As far back as I can remember, I’ve been a fan of Michigan Football. Whenever I would go to games, I’d get all decked out in Maize and Blue. But at some point late in high school, I decided that wearing a bright yellow hoodie, sweat pants, gloves, hat, shoes and socks just wasn’t quite enough. Sure, I was the most fashionable guy around, but surely there had to be a way for me to show my school spirit even more. So I went down to my basement workshop, printed out some iron-on circuit boards, mixed up some chemicals, got my Radioshack soldering iron hot and made this:
A blue “Block M” pin, with blinking yellow LEDs. Sure, it’s got some shortcomings and oversights (current limiting resistors? We don’t need no stinkin’ current limiting resistors), but I was in high school, so I’ll give it a solid C for effort. Let’s take a quick look at what we’ve got on the board:
- Single sided PCB (with two wire jumpers)
- 12mm battery
- 11x 5MM yellow LEDs
- ATTiny85 8-pin microcontroller
- Power switch
- Safety pin (not only does the hot glue keep it in place, it also prevents it from shorting the power switch, wow!)
“But wait!”, I hear you saying. “There are 11 LEDs, and your microchip only has 8 pins, how are you controlling all the LEDs separately?” Oh, I already thought of that and it’s simple… I’m not. I simply created 5 groups of LEDs and controlled each group with an IO pin. That leaves two pins for power and the other pin (reset) is left floating — quite literally, the copper pad came off when I drilled the hole, so it’s not even soldered. As far as the blinking goes, it had several different patterns and used the non-volatile EEPROM to switch to the next pattern each time you turned it off and on. All things considered, I’m amazed that this circuit worked as well as it did; the battery lasted long enough to blink for multiple games before needing to be changed and even now, nearly 10 years later, it still works.
A couple of years after making this, when I was in college, I discovered the miracle of $10 PCBs and decided I should order a couple of boards to make them more “professional”. I added a second battery holder in parallel to double the run-time and submitted my Eagle board file to iTead. Unfortunately, at that point, my experience in PCB fabrication was primarily limited to etching boards at home, so I ended up with white labels and part names all over the front of the board. Regardless, I was just excited to have something manufactured, so I didn’t particularly care.
This one has actual soldermask on it, a surface finish that won’t oxidize, and twice the battery capacity! Good work, Freshman-Ben. The improvements stop there, though. Same 5 groups of LEDs, same code, and a more visually-cluttered front.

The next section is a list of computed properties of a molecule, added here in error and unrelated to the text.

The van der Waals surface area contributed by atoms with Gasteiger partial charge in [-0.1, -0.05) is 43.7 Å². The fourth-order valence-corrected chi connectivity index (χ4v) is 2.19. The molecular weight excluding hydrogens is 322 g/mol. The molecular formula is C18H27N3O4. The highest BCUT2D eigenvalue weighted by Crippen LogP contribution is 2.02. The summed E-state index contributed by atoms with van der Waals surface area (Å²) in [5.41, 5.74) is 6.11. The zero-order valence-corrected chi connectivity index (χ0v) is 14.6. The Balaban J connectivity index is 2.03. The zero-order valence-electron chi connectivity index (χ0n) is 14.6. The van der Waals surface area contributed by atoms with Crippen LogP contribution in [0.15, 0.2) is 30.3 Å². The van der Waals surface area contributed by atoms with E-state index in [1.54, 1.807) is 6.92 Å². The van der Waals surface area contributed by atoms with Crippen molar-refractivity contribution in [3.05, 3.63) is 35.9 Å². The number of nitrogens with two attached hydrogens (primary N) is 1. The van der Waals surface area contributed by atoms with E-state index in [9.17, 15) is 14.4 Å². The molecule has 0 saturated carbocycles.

For the next several years I wore these occasionally, but mostly just let them gather dust and thought of them fondly as a fun little side project I made when I was younger. In early 2018, I was on a circuit board streak that had me ordering new PCBs every month or so for a handful of projects and I thought to myself “You’ve learned a ton since you built these, why not give it another go and see what you can come up with?”
My list of must haves included:
- No unnecessary silkscreen on the front
- Surface mount components
- Visual flare with either ENIG or yellow silkscreen, if possible
- More “badge-friendly” design
- Individually addressable LEDs
I searched the web for a PCB manufacturer that would make small quantities of blue soldermask with yellow silkscreen and stumbled across AllPCB. I’ll talk more about them when I write a post comparing all the manufacturers I’ve used, but they were willing to use the unique color combination I wanted for a very reasonable price, not to mention they included free DHL shipping. I got to work on a new design and a couple of hours later placed the order. I’ll admit that I was a bit hasty on the layout because I misread the AllPCB website and thought the free-shipping was a temporary sale. In my haste, I forgot to put my signature and design date on the back of the PCB. Darn.
Five days later (seriously, PCB manufacturing is unbelievable these days), the PCBs showed up and I ripped the box open:
Whoops. This was originally supposed to include pictures of the assembled pin, a code overview, power optimization and a video, but I’ve rambled far too long already. I’ll end this post here and have another one with all those exciting details soon.